SD Residents Cautioned About Wildfires
Monday, September 27, 2010
SAN DIEGO With stretches of dry, warm and windy weather expected this autumn and city budget cutbacks in the works, it is essential for San Diegans to do all they can to protect themselves from fires, authorities stressed today.
Officials from the San Diego Police Department, Fire-Rescue Department, county Sheriff's Department, U.S. Forest Service and National Weather Service stood under the sizzling late-morning sun in Marian Bear Park in Clairemont Mesa to urge the public to take common-sense steps to make their homes as safe from wildfires as possible.
"You can tell from the heat today how dry the conditions are in San Diego," Fire Chief Javier Mainar said. "You can imagine the challenge it would be to protect this part of the community if a fire was roaring up these hills."
Budget reductions have forced Mainar's department to use 10 percent fewer resources this year. Due to the restricted funds, eight fewer fire engines are available, and additional cuts could mean five more engines will be taken out of operation, he said.
To protect themselves and their property, residents should clear brush around their homes, put screens over household vents, make sure to have sufficient gasoline in their vehicles at all times and keep essential belongings packed in the event of mandatory evacuations, officials said.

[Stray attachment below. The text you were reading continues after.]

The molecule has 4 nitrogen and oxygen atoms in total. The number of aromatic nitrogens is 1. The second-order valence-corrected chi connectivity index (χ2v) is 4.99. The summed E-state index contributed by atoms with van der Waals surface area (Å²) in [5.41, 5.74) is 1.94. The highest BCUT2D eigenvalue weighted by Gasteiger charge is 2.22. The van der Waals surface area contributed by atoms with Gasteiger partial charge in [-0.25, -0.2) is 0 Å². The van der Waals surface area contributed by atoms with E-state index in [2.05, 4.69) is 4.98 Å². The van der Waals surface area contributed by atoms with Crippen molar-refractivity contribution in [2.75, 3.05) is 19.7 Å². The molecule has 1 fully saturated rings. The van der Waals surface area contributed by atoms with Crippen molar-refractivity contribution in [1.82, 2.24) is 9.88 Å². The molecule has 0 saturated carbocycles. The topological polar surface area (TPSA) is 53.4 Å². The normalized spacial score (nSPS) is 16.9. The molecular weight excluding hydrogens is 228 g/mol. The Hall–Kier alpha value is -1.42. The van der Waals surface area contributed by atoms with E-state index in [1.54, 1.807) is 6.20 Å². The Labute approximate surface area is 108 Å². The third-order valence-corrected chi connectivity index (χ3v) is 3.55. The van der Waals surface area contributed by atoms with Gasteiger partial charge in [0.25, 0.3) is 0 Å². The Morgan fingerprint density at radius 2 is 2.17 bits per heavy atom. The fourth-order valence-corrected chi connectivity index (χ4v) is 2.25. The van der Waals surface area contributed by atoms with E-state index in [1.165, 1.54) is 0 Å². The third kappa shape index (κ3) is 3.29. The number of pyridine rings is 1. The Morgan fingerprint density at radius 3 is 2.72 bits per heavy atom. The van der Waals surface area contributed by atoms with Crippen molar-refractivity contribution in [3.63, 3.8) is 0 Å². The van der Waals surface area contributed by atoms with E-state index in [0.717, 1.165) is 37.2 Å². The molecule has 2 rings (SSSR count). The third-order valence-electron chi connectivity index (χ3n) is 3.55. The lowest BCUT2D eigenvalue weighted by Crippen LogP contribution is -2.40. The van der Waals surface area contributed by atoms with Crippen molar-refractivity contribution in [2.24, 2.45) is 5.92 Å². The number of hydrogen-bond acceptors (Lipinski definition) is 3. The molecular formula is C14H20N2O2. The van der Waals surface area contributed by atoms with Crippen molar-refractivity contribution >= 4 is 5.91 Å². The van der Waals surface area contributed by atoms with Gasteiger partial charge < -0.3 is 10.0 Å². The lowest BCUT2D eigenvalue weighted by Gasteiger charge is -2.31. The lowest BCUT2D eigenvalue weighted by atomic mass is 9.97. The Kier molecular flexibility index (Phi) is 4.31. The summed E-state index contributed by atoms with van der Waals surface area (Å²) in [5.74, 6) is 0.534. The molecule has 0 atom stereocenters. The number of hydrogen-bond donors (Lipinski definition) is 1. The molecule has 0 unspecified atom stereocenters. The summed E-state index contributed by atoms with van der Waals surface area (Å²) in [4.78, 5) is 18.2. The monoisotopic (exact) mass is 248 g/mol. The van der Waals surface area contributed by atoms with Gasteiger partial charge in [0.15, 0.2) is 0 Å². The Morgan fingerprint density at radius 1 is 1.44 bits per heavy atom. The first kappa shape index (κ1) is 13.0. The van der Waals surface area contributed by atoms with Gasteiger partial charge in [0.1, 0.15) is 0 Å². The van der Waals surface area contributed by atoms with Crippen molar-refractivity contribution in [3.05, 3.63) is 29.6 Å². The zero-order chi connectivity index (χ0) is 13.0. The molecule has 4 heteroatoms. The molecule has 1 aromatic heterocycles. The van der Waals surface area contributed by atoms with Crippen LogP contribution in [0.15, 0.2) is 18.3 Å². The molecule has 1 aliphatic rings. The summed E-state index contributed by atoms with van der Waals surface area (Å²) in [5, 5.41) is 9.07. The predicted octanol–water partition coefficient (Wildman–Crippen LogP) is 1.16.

"It's time to be prepared," police Chief William Lansdowne said. "If you've been delaying it, it's time to get prepared now."
Should evacuations be announced, residents must leave their homes without delay, Mainar said.
"Get out, and get out (immediately)," he said. "People die because they wait too long to evacuate and then get caught on the road."
The combination of dry weather and gusty Santa Ana winds promise to make fire conditions especially hazardous this fall, said Stefanie Sullivan, a meteorologist with the National Weather Service.
"We will have above-normal, large fire potential through November," she said.
Local, state and federal agencies work together to fight fires and now have at their disposal a San Diego Gas & Electric helitanker that can hold 2,000 gallons of water, Mainar noted.
But residents still must be responsible for themselves, he said.
"They have the ability to protect their property and themselves from fire," he said.
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